3. Cool off.
    Another secret for dealing with anger is not to respond too quickly. You've probably heard the expression "Count to ten." Thomas Jefferson is the one given credit for having first said this. When you're angry, always take a break before you say anything. Time is often the greatest remedy for anger.

    4. Avoid bad company.
    Some people get angry because they observe outbursts of temper all the time and think it's normal behavior. Not until they get around functional people do they find out that's not the way to communicate.

    King Solomon advised, "Make no friendship with an angry man; and with a furious man thou shalt not go: Lest thou learn his ways, and get a snare to thy soul." Proverbs 22:24, 25. You become like the people with whom you associate.

    5. Exercise.
    Exercise releases the endorphins that help you to cope. Some people are angry because their bodies are just congested and they don't feel good. Get out and run a little bit. This will release some of the energy and tension that sometimes comes from stress.

    6. Good music.
    Music is a powerful thing. What did David do for Saul when he would become brooding and upset? He played music! But it wasn't just any music; it was the right kind of music. I've heard some music that will instantly make me angry! As a matter of fact, they've done medical research by taking the pulse of a person at a rock concert. It accelerates practically to the beat of the music, and the person gets worked up into a frenzy. The war dances that many pagan cultures engaged in-dancing around the fire and beating the drums-was designed to work them into a frenzy in preparation for battle. Rage might be beneficial when you're going to war, but not when you're trying to keep your cool.

    7. Contemplate Christ.
    The most important thing that brings peace into your mind is contemplating Christ and His life. He was the meekest of the meek.

    Remember when James and John wanted to burn up the Samaritans because they didn't treat Jesus right (Luke 9:51-55)? The Lord told those "sons of thunder": "You don't know what spirit you are of. That's not the spirit I came to demonstrate." The disciples were filled with vengeance-selfish, vindictive anger. By contrast, the spirit of Jesus was soft, gentle, and meek.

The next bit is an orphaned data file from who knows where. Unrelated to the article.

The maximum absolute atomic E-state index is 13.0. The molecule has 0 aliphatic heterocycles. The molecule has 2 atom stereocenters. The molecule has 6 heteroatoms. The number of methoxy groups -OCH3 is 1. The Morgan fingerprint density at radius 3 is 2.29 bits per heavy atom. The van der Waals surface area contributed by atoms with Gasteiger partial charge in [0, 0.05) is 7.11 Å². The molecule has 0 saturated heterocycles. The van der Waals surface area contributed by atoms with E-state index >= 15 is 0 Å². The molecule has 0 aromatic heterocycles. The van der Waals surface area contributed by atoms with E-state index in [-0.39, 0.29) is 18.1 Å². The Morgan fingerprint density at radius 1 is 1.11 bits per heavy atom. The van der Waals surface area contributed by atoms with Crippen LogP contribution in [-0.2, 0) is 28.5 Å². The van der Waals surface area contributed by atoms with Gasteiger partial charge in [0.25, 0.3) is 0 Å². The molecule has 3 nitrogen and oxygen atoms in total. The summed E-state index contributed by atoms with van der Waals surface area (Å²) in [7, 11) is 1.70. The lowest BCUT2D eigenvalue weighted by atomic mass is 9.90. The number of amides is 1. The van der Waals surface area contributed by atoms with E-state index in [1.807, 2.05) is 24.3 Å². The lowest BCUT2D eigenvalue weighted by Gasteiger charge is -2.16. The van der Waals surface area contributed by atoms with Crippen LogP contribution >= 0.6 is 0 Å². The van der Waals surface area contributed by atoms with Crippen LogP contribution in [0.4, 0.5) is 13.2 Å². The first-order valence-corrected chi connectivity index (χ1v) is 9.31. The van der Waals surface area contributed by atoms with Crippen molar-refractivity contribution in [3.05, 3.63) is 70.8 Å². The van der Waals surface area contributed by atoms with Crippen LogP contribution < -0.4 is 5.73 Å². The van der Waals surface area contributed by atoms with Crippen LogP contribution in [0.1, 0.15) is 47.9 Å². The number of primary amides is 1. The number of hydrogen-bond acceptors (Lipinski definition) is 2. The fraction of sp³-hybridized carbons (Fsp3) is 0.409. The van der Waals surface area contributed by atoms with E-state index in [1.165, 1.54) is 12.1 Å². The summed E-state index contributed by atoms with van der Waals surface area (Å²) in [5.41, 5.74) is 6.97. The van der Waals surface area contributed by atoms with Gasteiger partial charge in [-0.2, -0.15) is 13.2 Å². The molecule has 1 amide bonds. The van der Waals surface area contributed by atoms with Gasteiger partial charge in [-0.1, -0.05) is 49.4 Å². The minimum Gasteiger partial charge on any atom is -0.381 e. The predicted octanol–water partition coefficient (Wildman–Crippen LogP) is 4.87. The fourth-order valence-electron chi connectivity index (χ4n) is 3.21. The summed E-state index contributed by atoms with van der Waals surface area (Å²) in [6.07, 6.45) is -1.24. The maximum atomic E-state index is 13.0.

When Jesus hung upon the cross, the destiny of the world was in the balance, and it hinged on whether or not the devil could get Jesus to blow it. Everything about the cross-indeed, everything about the treatment of Christ from the Garden of Gethsemane up until He died-was designed to entice Him to sin. Satan's goal was to get Jesus to lose His temper. Aren't you thankful He didn't? Because the Lord kept His cool, you and I get to keep our salvation.

    How much can you do without Christ? Nothing. How much can you do with Christ? All things. "Great peace have they which love thy law: and nothing shall offend them." Psalm 119:165. When we invite Jesus into our hearts, He will give us the peace that passes understanding. The Prince of Peace can do things in and through you that you did not know were possible. He's done it for me. I used to get into fights and all kinds of trouble. But since I've become a Christian, I've never been involved in a single fist fight. And it isn't because I haven't had opportunities.

    The Lord has made a big difference in my life, and He can do the same for you. He can help you get control, because the Spirit of God will bring that into your life. Let go of all the bitterness and the things that are eating you up inside, and ask Him for peace and serenity so you can walk with Him in glory.

    1 Quoted in Draper's Book of Quotations for the Christian World, compiled by Edythe Draper (Wheaton: Tyndale House Publishers, Inc.), ©1992.

    2 Will Rogers, quoted in 14,000 Quips & Quotes for Writers and Speakers, compiled by E.C. McKenzie (New York: Greenwich House), ©1980.

    3 Thomas Kempass, quoted in 14,000 Quips & Quotes for Writers and Speakers, compiled by E.C. McKenzie (New York: Greenwich House), ©1980.

    4 Ralph Waldo Emerson, quoted in Encyclopedia of 7,700 Illustrations, by Paul Lee Tan (Rockville, Maryland: Assurance Publishers), ©1979.